The march of the German pumpkin towards world domination had a somewhat underwhelming start, if we're to be really strict around here. Helloween's input to "Death Metal" compilation in 1984 reached almost legendary status as the years passed by, but the two contributions from the band are far from spectacular: "Oersnt of Life" is full of energy, but suffers from a not-very-solid song structure, while "Metal Invaders" sounds way less impressive than it would be two years later in the "Walls of Jericho" LP. Still, Noise considered there was a fair bit of mileage to get from signing the group, and Helloween were allowed to record some more tracks for the purposes of an EP.
"Helloween" (the mini-album, that is) brings more promises than affirmations to the table, that's for sure, but there's more than enough elements to prove that Noise had done the right thing. If any casual listener presses the play button waiting for some typical melodic power metal to come out of the speakers, I warn you that it's not going to be the case. It was a time when another subgenre - speed metal - was defining its own boundaries, and Helloween made a decisive contribution to it way before the "Keepers" were even an idea to toy with. This speedy input is particularly clear when you listen to "Victim of Fate", where the guitars of Kai Hansen and Michael Weikath show off with almost arrogant dexterity, but also with youthful enthusiasm and energy. When it comes to the instrumental parts of this song, being fast is almost a predicate in itself - and still they keep themselves miles away from overplaying it, as the sense of melody creates one hook after another for great effect. That was, still in development, the strongest side of Helloween: their ability to be very dynamic without ever losing the emotional connection with the listener. From all their earlier efforts, "Victim of Fate" (despite the really cheesy atmospheric section in the middle) illustrates it in the most effective way.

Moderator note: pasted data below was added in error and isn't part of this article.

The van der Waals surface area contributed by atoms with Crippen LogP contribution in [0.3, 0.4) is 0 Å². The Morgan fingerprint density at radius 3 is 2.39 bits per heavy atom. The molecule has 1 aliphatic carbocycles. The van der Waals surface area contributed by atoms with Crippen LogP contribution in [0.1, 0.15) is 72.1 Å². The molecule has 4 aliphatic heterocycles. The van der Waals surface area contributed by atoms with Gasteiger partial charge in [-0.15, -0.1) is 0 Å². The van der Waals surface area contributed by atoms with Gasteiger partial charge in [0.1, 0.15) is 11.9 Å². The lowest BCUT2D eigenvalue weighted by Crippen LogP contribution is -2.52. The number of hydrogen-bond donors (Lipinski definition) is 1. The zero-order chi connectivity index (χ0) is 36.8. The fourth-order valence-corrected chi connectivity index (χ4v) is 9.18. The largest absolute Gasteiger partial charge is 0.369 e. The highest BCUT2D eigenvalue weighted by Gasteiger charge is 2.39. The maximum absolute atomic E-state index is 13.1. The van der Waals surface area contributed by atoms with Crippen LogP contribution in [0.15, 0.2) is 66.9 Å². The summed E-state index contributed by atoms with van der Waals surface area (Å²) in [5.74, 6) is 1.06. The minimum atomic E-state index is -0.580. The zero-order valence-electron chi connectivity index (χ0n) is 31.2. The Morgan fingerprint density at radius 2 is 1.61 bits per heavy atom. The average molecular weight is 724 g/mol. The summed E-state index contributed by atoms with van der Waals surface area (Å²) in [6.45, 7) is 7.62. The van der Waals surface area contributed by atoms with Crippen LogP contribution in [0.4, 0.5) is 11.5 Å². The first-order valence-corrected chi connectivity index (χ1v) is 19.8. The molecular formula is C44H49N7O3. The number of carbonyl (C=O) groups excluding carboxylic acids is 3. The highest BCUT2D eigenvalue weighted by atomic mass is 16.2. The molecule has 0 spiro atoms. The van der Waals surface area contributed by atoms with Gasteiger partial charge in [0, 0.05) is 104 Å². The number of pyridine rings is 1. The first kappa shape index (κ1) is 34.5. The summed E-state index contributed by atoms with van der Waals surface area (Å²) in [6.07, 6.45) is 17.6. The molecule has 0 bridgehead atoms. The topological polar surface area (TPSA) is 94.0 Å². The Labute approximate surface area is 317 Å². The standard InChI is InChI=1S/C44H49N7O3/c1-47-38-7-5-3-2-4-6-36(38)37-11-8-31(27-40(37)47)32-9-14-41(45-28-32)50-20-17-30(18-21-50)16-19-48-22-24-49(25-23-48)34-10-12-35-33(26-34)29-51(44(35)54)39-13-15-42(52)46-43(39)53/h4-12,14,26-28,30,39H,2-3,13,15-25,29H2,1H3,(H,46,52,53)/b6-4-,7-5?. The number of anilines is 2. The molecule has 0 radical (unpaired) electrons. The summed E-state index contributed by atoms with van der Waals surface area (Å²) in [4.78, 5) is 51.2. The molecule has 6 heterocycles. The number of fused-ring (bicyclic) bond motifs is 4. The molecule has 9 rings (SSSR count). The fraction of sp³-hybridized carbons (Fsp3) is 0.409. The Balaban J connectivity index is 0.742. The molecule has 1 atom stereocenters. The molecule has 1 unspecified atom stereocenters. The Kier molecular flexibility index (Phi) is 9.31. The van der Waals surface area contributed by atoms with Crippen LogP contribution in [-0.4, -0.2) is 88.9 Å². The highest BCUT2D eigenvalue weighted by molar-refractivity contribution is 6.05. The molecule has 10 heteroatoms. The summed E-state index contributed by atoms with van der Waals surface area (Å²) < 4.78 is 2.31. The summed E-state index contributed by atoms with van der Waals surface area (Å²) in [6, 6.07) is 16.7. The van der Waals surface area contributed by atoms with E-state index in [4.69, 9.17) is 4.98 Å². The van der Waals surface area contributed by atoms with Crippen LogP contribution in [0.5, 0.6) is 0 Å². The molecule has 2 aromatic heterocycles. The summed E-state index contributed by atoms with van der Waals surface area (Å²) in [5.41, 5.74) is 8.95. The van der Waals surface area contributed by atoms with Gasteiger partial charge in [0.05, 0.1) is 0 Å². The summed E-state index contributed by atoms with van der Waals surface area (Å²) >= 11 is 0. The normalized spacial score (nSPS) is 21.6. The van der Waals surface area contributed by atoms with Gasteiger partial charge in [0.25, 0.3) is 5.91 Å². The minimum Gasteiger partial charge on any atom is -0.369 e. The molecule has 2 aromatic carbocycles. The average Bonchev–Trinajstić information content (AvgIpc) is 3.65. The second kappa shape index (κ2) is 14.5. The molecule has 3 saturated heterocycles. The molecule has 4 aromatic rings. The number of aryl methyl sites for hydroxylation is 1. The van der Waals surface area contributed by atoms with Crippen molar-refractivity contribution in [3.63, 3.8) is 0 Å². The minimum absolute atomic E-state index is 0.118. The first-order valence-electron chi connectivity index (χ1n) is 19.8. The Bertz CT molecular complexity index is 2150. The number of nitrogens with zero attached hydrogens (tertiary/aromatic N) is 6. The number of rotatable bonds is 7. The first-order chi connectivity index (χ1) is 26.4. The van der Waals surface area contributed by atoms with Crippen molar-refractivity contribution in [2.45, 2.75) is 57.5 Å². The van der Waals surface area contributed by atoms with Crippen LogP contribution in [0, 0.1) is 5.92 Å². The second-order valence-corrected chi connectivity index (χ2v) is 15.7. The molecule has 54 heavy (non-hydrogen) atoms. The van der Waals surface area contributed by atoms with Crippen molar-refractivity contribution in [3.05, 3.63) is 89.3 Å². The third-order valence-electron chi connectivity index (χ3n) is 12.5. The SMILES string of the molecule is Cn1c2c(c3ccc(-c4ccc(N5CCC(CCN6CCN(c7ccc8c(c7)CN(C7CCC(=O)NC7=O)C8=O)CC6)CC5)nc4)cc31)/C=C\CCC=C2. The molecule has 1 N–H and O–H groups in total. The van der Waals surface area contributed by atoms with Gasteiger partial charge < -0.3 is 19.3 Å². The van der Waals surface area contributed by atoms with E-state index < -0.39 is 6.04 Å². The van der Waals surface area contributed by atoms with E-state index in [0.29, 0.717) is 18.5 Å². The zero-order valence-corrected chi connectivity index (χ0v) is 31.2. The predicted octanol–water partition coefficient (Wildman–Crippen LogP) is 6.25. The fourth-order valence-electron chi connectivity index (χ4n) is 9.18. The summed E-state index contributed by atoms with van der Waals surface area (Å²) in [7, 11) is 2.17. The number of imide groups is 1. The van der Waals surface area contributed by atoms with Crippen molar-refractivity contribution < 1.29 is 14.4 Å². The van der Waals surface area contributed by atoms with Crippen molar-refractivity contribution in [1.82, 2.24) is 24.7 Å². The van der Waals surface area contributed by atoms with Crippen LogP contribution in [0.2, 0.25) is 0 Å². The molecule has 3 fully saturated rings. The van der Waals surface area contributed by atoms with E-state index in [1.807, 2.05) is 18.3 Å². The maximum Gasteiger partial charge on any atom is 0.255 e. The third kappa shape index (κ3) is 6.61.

"Murderer" is another song that helped forging European speed metal, with ultra-fast picking and a relentless drive that just never takes a breath - you know, playing drums as intense as Ingo Schwichtenberg used to do is still a challenge, even for the most respectable drummers out there. "Starlight" is also good, but it clearly points to a different direction, more akin with what would later become the trademark sound of Helloween. Though as fast as anyone would expect, it is more of a typical heavy metal song than the others, perhaps like an early Iron Maiden tune recorded on a tape that runs a bit faster than it should. Besides, the intro also shows the band's inclination to humor, being perhaps the very first manifestation of the "happy happy Helloween" spirit. Even though, to be point-blank honest, it's only funny the first time around: after repeated listens, you'll be wishing you could just skip the nonsense straight to the song.
Kai Hansen (V/G), Michael Weikath (G), Markus Grosskopf (B), Ingo Schwichtenberg (D).
01. Starlight (Weikath/Hansen)
02. Murderer (Hansen)
03. Warrior (Hansen)
04. Victim of Fate (Hansen)
05. Cry for Freedom (Weikath/Hansen)
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